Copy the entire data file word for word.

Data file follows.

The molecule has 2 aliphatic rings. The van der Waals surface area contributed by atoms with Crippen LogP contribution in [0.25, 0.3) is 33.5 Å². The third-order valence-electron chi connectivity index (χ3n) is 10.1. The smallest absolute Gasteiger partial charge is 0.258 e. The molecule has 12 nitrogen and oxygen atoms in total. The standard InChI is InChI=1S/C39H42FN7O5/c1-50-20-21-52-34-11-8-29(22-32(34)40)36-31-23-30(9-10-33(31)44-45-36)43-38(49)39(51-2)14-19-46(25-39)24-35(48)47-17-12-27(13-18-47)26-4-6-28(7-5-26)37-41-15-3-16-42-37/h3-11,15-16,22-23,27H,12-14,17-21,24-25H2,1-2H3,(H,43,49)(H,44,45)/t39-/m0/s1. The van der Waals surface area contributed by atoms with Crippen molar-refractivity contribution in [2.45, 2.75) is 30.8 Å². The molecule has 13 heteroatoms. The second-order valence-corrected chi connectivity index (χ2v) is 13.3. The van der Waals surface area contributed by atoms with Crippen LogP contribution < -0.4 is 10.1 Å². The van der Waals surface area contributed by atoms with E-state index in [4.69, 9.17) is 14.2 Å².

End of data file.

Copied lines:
The molecule has 2 aliphatic rings. The van der Waals surface area contributed by atoms with Crippen LogP contribution in [0.25, 0.3) is 33.5 Å². The third-order valence-electron chi connectivity index (χ3n) is 10.1. The smallest absolute Gasteiger partial charge is 0.258 e. The molecule has 12 nitrogen and oxygen atoms in total. The standard InChI is InChI=1S/C39H42FN7O5/c1-50-20-21-52-34-11-8-29(22-32(34)40)36-31-23-30(9-10-33(31)44-45-36)43-38(49)39(51-2)14-19-46(25-39)24-35(48)47-17-12-27(13-18-47)26-4-6-28(7-5-26)37-41-15-3-16-42-37/h3-11,15-16,22-23,27H,12-14,17-21,24-25H2,1-2H3,(H,43,49)(H,44,45)/t39-/m0/s1. The van der Waals surface area contributed by atoms with Crippen molar-refractivity contribution in [2.45, 2.75) is 30.8 Å². The molecule has 13 heteroatoms. The second-order valence-corrected chi connectivity index (χ2v) is 13.3. The van der Waals surface area contributed by atoms with Crippen LogP contribution < -0.4 is 10.1 Å². The van der Waals surface area contributed by atoms with E-state index in [4.69, 9.17) is 14.2 Å².